The Bealtaine Festival

Also known by some people as Gaelic May Day and Beltane, Bealtaine is held on the first day of May. The festival is held in honor of the God, Bel, and marks the beginning of summer and warmth. The most important aspect of this festival is the lighting of the Bealtaine fires that is meant to be a symbol of purification. Bealtaine is also a day in which otherworldly denizens can more easily cross into our world.

Beltane Fire Festival Red Men Wikipedia Creative Commons Attribution 3.0

Lughnasa Festival

Lughnasa is the next festival in the calendar year and is held on August 1st. The main reason for this event is to appease the Sun God, Lugh. It all started as a day to honor his deceased mother, Taitlin, who had cleared Ireland’s fields to promote agriculture. During Lughnasa, the Celts worshiped Lugh and ensured a rich and prosperous crop for the upcoming season. The festival utilizes the first feast of crops gathered that year and also has matchmaking and athletic games for everyone to enjoy.

1905 illustration of Lugh’s bloodthirsty magical spear by H. R. Millar

Samhain Festival

The last Festival, Samhain, marks the beginning of winter. The festival is a time when the animals need to be brought back in from the pastures or slaughtered to provide for the rest of winter. It shares a few similarities with Bealtaine, as it involves special flames with purifying and protective powers. Samhain, much like Halloween in other cultures, is also a day when spirits and fairies can cross into our world.

Every culture has festivals that celebrate its traditions, myths, and spirits. Now that you know about the Celtic’s special events, why not expand your spiritual health and celebrate one this year?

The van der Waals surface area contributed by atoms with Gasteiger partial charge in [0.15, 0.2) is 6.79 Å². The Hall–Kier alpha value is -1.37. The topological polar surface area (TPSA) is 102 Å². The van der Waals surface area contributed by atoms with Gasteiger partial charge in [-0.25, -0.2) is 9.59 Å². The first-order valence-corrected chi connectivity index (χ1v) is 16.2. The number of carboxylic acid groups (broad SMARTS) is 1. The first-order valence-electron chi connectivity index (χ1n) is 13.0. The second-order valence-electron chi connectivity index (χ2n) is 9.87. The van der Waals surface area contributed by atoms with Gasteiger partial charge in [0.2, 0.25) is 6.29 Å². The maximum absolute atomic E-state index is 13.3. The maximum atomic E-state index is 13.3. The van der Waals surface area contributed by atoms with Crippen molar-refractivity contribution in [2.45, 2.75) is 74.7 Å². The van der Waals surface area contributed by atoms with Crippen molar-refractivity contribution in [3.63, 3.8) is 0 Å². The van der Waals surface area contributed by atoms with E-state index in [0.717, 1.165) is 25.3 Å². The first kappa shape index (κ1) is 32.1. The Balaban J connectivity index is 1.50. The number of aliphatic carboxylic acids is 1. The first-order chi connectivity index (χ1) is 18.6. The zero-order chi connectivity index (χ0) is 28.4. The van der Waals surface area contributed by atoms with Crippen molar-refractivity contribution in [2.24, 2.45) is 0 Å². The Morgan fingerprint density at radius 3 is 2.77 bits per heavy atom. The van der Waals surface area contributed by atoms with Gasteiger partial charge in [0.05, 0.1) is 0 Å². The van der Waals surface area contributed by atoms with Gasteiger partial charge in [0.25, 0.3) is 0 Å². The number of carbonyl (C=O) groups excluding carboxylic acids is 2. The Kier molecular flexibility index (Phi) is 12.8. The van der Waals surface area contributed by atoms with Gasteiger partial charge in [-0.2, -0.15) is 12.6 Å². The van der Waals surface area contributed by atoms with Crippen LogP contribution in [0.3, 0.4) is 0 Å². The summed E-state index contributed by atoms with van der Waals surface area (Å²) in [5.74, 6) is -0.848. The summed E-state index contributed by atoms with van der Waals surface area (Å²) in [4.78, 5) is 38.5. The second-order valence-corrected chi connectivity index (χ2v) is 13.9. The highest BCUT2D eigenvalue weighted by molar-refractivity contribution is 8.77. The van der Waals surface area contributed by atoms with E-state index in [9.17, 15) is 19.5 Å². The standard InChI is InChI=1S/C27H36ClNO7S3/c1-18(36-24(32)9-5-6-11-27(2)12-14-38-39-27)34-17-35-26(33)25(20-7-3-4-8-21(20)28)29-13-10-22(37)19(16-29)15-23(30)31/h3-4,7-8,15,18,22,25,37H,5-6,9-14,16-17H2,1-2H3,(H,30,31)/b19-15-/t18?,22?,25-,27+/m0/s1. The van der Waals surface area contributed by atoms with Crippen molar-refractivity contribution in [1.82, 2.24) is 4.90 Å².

Best wishes,

Linnea Tanner, Author, Apollo’s Raven


Author Website Maintenance Linnea Tanner

Author Website Maintenance Linnea Tanner

For those who clicked on my author website (linneatanner.com), you may be surprised that you were directed to my blog primarily dedicated to posting articles about mythology, history, and archaeology of ancient civilizations. Unfortunately, for some unknown reason, my author website had a major crash at the end of last week. The headers,  Books and About Linnea Tanner, and some images directly linked to my author website were also affected.

I’m working with my team to resolve the issue. The timing when the website will be up again is unknown at this time.

Meanwhile, I’ll be using this site to post new articles, to reblog articles of interest, and to provide updates of my events and special deals. For all subscribers to my author site, I’ll send a newsletter with updates and a tidbit on Celtic mythology within the next few days.

For those interested in purchasing Apollo’s Raven, click below on the book cover. You’ll be directed to Amazon where it is available in four formats: e-book, paperback, hardcover, and audio-book.

Stay tune.

Thank you for your patience and continued support.

Best wishes,





Wishes, Curses and a Sister Saves her Brothers: The Tale of the Seven Ravens

The following is a reblog of post of “Wishes, Curses and a Sister Saves her Brothers: The Tale of the Seven Ravens” that was posted on MARCH 7, 2018 BY ZTEVETEVANS. What grasped my interest was seven brothers were transformed into ravens as a result of their father’s curse that they had not returned with water to baptize their infant sister. It is a poignant tale of the desire of the sister to reunite with her brothers again.

Please enjoy.

Under the influence!

1016px-the_seven_ravenThe Seven Ravens By H.koppdelaney (Own work) [CC BY-SA 3.0 (https://creativecommons.org/licenses/by-sa/3.0)], via Wikimedia CommonsWe all have dreams that we wish would come true.  Sometimes we make a wish and that wish is granted but what we actually get may be the result of how we have made that wish. If we make a detrimental wish against someone or something that wish becomes a curse.  Sometimes unforeseen consequences may be unleashed that affect others who have to pay some kind of a price even though they were not the ones who did the wishing. The following is a retelling of a folktale called The Seven Ravens and explores how wishes are made and how they are fulfilled and what can happen when wishes are made in haste or anger.   It appeared in  Household Tales by Brothers Grimm by Jacob Grimm and Wilhelm Grimm and is classed as Aarne-Thompson type 451…